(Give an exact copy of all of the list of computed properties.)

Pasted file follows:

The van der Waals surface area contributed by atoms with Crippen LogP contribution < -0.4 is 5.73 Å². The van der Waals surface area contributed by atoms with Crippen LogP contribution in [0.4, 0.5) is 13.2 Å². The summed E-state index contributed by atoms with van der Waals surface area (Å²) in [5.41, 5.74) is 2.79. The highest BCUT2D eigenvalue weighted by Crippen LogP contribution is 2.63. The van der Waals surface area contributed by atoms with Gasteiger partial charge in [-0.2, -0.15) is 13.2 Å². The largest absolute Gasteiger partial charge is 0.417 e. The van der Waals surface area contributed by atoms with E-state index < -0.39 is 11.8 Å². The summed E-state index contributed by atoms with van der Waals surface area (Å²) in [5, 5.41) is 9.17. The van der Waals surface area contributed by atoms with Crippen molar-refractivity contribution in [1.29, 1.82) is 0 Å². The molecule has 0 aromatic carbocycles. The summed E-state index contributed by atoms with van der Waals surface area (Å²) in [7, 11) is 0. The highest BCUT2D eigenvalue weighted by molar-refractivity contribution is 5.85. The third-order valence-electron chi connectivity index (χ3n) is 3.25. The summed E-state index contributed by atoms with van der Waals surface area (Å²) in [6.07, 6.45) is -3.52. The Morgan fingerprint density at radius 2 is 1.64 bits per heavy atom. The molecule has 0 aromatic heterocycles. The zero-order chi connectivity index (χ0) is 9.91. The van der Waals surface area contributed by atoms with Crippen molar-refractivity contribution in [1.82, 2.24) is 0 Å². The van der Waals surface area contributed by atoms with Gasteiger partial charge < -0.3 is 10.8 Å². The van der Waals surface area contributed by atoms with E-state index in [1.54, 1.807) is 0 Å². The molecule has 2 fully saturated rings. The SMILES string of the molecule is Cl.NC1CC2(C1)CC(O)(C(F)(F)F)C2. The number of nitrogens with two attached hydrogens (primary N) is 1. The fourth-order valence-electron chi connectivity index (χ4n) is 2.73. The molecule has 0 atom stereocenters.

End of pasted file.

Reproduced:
The van der Waals surface area contributed by atoms with Crippen LogP contribution < -0.4 is 5.73 Å². The van der Waals surface area contributed by atoms with Crippen LogP contribution in [0.4, 0.5) is 13.2 Å². The summed E-state index contributed by atoms with van der Waals surface area (Å²) in [5.41, 5.74) is 2.79. The highest BCUT2D eigenvalue weighted by Crippen LogP contribution is 2.63. The van der Waals surface area contributed by atoms with Gasteiger partial charge in [-0.2, -0.15) is 13.2 Å². The largest absolute Gasteiger partial charge is 0.417 e. The van der Waals surface area contributed by atoms with E-state index < -0.39 is 11.8 Å². The summed E-state index contributed by atoms with van der Waals surface area (Å²) in [5, 5.41) is 9.17. The van der Waals surface area contributed by atoms with Crippen molar-refractivity contribution in [1.29, 1.82) is 0 Å². The molecule has 0 aromatic carbocycles. The summed E-state index contributed by atoms with van der Waals surface area (Å²) in [7, 11) is 0. The highest BCUT2D eigenvalue weighted by molar-refractivity contribution is 5.85. The third-order valence-electron chi connectivity index (χ3n) is 3.25. The summed E-state index contributed by atoms with van der Waals surface area (Å²) in [6.07, 6.45) is -3.52. The Morgan fingerprint density at radius 2 is 1.64 bits per heavy atom. The molecule has 0 aromatic heterocycles. The zero-order chi connectivity index (χ0) is 9.91. The van der Waals surface area contributed by atoms with Crippen molar-refractivity contribution in [1.82, 2.24) is 0 Å². The van der Waals surface area contributed by atoms with Gasteiger partial charge < -0.3 is 10.8 Å². The van der Waals surface area contributed by atoms with E-state index in [1.54, 1.807) is 0 Å². The molecule has 2 fully saturated rings. The SMILES string of the molecule is Cl.NC1CC2(C1)CC(O)(C(F)(F)F)C2. The number of nitrogens with two attached hydrogens (primary N) is 1. The fourth-order valence-electron chi connectivity index (χ4n) is 2.73. The molecule has 0 atom stereocenters.